The first time I met him, he was sitting in his boxers on the edge of his bathtub, blood spilling down his arm into the shallow water, his skin still damp from the shower. I knelt on the bathroom floor while I washed his arm off and dressed the wounds, and coaxed him into the fresh pair of jeans waiting on the edge of the sink. We draped his button-down shirt over his shoulders as he hid his arm from the other people in the apartment building, not speaking a word during the entire process.
In the quiet of the truck, he told me that he'd been trying to kick a heroin habit for the last year, that he'd just started methadone treatment and then the social worker took his daughter away. That life had finally given up on him.
I told him that he didn't have to believe me, but it'd been nearly a decade since the scars on my own arms were made, and things had gotten better. He just had to be stubborn.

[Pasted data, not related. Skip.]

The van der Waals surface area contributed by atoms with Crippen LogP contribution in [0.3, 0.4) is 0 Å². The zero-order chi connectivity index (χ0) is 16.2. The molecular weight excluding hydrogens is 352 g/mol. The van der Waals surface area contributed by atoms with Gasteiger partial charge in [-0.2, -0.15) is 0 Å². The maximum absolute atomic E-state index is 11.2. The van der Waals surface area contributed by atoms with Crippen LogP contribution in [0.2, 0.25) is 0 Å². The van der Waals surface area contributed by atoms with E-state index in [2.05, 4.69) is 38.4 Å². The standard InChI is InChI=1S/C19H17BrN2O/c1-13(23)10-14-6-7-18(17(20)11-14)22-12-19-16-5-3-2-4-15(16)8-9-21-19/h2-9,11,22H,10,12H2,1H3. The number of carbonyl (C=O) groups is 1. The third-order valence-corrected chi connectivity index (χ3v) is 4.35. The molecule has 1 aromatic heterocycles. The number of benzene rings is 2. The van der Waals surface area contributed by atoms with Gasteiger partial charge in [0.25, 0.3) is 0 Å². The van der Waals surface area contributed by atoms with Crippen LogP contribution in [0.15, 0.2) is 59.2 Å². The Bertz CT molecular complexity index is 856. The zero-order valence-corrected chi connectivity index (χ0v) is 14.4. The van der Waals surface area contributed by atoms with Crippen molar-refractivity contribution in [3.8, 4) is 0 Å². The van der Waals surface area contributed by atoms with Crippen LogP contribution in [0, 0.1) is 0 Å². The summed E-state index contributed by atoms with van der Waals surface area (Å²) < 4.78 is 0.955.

The second time I met him, he was having an anxiety attack because he'd taken the wrong medication. The unknown pills belonged to a friend of a friend, and there were none left to bring to the ER to show the doctors. He wouldn't say it straight out, but we both knew they were illegal drugs rather than prescribed medicine. He'd gotten the two confused because the unlabeled pill bottle had been left on the kitchen counter where his pills normally were. He recognized me, but I didn't want to remind him of his rock-bottom, so we talked about how he was thinking of going to school again.
The third time I met him, he was lying supine on the floor of his bedroom, surrounded by empty pill bottles. He was still warm, but not warm enough. His pinpoint pupils stared empty at the ceiling as we manhandled him on to a backboard, attempting to keep compressions going as we carried him down 4 flights of narrow stairs. The monitor told us what we already knew, that electricity was useless, but we kept fighting until the hospital staff took over. We were stubborn. Life wasn't ready to give up on him, even though he believed that it already had.
But he had given up on life.
And he had given up on a little girl, who would have done anything to walk down the aisle one day arm in arm with him, no matter how many scars he carried beneath his black tuxedo sleeves.